Agriculture Cabinet Secretary Mwangi Kiunjuri words that Kenya would need maize from mid-August to October, before the harvest, and next year between April and July, provoked emotions from farmers and political leaders who felt that cartels are using their power to sabotage maize farmers when there is more than enough maize grains in the country.
The maize importation business has been booming for Tanzania’s who despite having access to the Kenyan market still complained of delays in clearance of maize stock by the Kenyan authorities accusing them of laxity. A couple of weeks ago, truck drivers delivering maize from Tanzania were stranded Mombasa with their consignment as millers were reluctant to buy the grain.
President Magufuli intervened by informing Kenyans that they will not be selling maize grains to as earlier announced, but as flour, as ordered the military to buy maize from farmers for milling. The Kenyan government had opened a window to allow millers and traders to import 12.5 million bags to cover a shortfall. According to the Agriculture Principal Secretary Hamadi Boga, the country could use 4.3 million bags of maize a month from which about 1.5 million bags are milled.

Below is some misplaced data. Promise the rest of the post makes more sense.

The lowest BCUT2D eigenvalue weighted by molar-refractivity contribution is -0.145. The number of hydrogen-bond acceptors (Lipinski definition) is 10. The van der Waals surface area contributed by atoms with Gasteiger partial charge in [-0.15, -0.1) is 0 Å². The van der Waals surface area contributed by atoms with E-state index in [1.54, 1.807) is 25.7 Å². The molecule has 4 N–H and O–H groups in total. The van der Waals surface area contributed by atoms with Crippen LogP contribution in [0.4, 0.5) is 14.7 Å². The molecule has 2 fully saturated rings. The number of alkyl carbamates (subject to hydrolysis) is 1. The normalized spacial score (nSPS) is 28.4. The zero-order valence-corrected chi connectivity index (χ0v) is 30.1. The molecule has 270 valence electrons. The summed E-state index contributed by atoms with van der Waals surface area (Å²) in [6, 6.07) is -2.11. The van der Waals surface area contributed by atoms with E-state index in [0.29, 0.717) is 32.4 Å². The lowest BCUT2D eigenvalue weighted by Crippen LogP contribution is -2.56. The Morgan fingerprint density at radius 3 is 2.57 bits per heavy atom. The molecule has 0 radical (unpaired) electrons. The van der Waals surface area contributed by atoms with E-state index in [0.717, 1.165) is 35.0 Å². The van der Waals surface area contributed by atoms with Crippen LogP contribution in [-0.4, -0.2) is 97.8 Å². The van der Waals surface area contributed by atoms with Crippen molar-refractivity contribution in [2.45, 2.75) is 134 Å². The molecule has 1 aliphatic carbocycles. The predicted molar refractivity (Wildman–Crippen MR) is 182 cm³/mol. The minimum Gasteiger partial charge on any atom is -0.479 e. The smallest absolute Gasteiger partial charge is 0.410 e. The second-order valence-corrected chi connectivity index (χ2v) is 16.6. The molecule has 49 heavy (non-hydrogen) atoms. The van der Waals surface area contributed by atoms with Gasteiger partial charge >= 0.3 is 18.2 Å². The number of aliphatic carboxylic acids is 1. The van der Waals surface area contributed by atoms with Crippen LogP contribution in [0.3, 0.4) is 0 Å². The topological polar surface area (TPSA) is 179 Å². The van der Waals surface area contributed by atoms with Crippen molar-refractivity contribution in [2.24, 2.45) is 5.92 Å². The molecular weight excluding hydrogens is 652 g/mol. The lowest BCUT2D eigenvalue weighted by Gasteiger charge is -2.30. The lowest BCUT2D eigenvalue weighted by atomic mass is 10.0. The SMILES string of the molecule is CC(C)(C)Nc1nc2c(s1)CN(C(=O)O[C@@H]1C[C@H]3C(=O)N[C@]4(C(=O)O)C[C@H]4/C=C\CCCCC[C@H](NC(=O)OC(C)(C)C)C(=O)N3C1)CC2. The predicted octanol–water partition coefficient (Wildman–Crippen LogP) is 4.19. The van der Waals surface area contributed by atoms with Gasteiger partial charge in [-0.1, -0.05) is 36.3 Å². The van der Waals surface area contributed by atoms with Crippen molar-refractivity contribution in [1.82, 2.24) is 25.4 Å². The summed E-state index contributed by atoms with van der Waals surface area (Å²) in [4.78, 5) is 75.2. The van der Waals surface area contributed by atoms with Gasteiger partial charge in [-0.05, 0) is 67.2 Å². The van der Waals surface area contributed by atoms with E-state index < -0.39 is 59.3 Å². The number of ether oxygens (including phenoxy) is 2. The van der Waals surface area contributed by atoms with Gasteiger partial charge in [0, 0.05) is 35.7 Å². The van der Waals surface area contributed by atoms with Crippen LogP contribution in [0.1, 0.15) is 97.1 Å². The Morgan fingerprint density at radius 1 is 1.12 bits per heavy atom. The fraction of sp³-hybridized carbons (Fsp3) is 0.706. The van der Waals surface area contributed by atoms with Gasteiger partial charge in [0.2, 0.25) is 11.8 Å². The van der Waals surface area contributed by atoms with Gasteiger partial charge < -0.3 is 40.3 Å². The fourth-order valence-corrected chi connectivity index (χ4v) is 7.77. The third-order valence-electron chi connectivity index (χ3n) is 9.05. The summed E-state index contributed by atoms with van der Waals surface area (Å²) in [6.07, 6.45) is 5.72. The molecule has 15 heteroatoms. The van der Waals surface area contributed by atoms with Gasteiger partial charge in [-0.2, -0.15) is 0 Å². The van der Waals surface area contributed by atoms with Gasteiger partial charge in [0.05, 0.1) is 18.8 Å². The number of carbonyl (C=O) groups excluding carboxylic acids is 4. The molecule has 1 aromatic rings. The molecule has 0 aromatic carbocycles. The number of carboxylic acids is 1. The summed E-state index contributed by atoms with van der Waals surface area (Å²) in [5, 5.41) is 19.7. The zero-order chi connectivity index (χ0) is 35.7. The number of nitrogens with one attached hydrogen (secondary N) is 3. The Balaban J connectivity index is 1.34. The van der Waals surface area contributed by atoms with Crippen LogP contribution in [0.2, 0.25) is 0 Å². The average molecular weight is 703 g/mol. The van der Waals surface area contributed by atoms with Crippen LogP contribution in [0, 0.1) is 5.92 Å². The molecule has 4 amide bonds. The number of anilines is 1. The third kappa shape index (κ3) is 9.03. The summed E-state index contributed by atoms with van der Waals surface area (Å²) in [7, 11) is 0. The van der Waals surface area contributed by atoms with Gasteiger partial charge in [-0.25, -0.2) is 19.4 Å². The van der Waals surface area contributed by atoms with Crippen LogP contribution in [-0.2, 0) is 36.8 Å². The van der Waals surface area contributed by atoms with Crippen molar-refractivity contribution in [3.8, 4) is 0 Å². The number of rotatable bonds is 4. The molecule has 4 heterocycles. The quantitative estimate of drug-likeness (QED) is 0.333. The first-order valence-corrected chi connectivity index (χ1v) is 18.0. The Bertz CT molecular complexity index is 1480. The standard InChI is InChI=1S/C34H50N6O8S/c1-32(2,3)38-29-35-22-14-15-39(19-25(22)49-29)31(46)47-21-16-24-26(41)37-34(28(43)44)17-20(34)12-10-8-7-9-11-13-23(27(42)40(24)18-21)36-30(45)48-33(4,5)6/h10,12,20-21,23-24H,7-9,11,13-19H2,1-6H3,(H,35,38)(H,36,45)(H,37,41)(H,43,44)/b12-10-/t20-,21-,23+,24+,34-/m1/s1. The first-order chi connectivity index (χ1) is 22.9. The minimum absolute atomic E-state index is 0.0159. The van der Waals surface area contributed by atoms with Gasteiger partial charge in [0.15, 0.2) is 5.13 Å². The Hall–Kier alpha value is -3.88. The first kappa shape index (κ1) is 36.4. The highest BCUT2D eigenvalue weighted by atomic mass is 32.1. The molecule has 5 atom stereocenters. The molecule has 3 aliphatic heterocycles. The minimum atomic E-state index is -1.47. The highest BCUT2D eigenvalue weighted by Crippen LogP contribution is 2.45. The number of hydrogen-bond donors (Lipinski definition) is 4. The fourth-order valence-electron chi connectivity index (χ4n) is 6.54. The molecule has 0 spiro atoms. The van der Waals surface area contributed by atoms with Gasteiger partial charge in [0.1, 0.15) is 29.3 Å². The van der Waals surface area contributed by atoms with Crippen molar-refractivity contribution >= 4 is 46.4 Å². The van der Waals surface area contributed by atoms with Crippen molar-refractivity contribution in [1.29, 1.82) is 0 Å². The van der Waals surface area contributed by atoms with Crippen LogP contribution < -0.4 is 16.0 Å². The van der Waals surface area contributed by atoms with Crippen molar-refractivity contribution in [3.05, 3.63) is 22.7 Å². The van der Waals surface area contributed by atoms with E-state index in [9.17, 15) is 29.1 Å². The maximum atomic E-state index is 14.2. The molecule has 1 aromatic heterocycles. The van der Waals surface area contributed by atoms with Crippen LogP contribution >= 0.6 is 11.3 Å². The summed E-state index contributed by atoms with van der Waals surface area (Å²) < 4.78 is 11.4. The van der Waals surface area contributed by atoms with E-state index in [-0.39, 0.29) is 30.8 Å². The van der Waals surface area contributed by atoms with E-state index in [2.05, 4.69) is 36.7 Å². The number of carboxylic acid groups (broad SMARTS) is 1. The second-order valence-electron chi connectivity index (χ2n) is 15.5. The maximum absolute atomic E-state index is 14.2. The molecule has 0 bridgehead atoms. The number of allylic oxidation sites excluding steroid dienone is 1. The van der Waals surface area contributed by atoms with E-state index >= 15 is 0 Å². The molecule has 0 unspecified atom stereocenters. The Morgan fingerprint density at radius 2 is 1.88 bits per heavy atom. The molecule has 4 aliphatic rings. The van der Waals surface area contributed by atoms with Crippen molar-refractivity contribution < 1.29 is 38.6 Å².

“We have grains in stock that are as old as one-and-a-half years. We shall allow Kenyans to choose the best, then process it at competitive rates and assist in transporting the flour,” said the permanent secretary in Tanzania’s Ministry of Agriculture Mathew Mtigumwe.
Although local miller will be affected by the decision of Tanzania to sell maize flour than the grains itself, the cartels who often dictate the price of the maize trade will be locked out, who have chosen to value add their commodity.